That is why in the absence of sovereignty and independence, holding elections in the shadow of occupation is no democracy; it is a contest among inmates over the management and, at best, improvement of their incarceration.

Hence, politically speaking, future elections should aim to overturn the status quo, not prolong it.

But that requires a new younger and bolder leadership to replace the old and jaded one that has failed to attain liberty and justice for the Palestinians.

If Barghouti and his multiplying supporters represent change, Abbas and his lieutenants have come to represent political stalemate and the marginalisation of the Palestinian question.

It is perhaps long overdue for Abbas to step aside, not only because of his old age and poor health, but also because his political and diplomatic project has reached a dead end.

It failed to achieve liberation and independence and failed to stop the illegal Jewish settlements on occupied Palestinian land from multiplying and expanding since Abbas signed the Oslo Accords in 1993.

He may be hopeful about reviving the “peace process”, with the advent of the Biden administration, but that lopsided process is destined to produce more political paralysis in the absence of a new popular strategy that pressures Israel to reconsider its position.

Diplomacy reflects the balance of power; it does not change it.

The tenacious Abbas may have done all he could, but he failed to safeguard Palestinian unity. It was under his watch that the Palestinians witnessed the worst, most violent split in their history after the 2006 elections, which resulted in Fatah ruling over the Palestinians in the West Bank and the Islamist Hamas ruling over Gaza, until this day.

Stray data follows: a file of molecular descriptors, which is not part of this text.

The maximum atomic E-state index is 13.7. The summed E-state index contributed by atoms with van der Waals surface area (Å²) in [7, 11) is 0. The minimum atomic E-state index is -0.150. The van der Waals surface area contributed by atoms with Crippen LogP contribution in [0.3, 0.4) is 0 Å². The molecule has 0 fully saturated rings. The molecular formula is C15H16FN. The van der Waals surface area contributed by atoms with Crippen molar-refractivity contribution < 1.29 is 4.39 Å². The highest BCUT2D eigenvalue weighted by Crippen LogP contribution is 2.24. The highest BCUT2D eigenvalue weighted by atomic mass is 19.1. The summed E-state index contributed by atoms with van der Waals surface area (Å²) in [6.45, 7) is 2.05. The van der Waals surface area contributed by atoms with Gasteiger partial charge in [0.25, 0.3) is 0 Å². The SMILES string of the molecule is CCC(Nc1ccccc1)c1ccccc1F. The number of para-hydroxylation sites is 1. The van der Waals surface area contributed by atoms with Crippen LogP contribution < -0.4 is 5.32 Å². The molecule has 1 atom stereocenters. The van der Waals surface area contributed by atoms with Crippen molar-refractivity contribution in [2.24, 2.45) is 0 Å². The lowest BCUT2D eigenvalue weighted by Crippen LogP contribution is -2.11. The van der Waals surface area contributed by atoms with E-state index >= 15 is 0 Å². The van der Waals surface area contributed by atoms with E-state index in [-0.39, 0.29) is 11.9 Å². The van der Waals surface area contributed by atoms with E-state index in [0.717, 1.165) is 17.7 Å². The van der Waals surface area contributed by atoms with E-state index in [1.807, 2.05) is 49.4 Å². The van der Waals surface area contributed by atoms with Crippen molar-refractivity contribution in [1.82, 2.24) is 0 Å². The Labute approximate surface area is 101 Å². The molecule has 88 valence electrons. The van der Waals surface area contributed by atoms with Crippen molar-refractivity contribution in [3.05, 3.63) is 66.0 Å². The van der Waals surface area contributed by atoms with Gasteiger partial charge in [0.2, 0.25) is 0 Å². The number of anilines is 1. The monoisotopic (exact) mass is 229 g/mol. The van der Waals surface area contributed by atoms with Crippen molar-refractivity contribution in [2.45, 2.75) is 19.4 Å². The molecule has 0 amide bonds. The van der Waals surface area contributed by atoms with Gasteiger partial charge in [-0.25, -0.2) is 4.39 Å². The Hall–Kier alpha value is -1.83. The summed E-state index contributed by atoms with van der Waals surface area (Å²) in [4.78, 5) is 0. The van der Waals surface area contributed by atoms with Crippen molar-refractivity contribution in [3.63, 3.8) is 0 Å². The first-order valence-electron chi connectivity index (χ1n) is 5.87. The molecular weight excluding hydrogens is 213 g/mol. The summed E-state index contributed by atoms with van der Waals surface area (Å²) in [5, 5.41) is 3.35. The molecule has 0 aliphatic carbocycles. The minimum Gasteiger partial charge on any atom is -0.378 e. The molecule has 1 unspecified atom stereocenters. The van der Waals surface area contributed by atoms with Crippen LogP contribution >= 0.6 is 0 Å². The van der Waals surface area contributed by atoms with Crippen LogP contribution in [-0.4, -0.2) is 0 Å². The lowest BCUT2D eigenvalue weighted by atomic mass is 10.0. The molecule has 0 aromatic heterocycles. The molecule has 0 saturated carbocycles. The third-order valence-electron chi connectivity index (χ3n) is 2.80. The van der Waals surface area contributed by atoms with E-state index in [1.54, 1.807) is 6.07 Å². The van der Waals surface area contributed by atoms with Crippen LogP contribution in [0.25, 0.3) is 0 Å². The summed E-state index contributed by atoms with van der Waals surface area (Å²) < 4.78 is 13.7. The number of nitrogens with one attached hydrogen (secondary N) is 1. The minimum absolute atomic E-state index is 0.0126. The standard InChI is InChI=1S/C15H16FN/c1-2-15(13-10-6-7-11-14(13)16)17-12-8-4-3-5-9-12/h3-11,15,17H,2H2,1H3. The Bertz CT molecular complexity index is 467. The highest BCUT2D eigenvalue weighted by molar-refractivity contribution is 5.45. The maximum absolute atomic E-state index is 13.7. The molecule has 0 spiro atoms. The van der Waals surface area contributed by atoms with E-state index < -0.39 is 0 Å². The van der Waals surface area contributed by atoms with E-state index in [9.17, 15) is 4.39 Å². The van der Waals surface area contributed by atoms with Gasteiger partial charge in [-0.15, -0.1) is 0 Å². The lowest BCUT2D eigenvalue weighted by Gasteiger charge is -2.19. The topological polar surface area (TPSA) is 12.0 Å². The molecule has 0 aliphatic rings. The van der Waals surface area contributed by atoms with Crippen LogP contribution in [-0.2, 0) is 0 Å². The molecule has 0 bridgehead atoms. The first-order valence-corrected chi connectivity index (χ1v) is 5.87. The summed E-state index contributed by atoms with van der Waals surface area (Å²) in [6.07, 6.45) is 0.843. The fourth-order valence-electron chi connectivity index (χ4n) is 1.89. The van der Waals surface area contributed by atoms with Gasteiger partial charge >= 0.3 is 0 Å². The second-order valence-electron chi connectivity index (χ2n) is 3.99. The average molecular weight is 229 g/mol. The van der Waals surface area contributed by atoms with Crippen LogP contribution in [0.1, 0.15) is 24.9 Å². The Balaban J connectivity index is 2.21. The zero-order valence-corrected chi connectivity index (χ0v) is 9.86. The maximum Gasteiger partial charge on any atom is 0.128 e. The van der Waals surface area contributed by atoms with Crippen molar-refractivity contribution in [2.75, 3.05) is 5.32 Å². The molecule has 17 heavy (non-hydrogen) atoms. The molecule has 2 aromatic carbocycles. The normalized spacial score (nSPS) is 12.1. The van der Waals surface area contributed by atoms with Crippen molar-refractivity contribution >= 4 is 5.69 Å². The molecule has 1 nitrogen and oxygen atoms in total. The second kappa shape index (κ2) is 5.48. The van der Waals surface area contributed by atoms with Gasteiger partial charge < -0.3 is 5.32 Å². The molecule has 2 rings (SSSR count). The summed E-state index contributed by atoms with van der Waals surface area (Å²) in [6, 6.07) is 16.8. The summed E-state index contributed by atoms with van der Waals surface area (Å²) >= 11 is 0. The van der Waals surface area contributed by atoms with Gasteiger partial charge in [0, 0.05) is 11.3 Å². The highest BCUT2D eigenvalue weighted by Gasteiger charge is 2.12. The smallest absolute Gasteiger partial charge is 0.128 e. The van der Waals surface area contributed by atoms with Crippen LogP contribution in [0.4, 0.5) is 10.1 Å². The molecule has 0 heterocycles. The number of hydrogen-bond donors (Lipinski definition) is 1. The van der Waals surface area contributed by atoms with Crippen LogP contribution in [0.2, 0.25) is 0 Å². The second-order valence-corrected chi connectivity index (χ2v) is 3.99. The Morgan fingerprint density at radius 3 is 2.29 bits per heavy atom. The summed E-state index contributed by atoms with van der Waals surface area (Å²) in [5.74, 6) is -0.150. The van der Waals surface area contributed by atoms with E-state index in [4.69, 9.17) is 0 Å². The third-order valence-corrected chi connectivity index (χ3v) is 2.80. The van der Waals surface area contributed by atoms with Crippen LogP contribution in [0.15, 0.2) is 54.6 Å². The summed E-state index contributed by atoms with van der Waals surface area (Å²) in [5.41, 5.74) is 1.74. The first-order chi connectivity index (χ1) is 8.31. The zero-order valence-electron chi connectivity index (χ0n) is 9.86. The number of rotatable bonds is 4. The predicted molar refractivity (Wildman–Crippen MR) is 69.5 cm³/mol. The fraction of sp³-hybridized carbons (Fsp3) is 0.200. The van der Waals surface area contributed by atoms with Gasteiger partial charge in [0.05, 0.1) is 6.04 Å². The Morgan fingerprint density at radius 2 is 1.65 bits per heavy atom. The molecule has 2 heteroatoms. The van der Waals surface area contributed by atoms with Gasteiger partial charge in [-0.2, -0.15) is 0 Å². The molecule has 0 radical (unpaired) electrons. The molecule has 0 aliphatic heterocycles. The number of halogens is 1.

Last but not least, Abbas has already served 16 years as president, even though he was elected in 2005 for a four-year term only.

All of this begs the question: Why would the 85-year-old Abbas insist on running yet again, when more than a few younger and experienced Palestinians are ready and able to lead?

Clearly, the Palestinian political regime suffers from the same malady that has long plagued Arab regimes throughout the region. It is no coincidence Abbas has vehemently opposed the Arab Spring since its inception.

But unlike other Arab countries, Palestine suffers from both autocracy and dictatorship, otherwise known among Palestinians as Israeli settler colonial occupation.

This is why a change of leadership is urgent and the candidacy of a political prisoner like Barghouti is terribly attractive to so many Palestinians.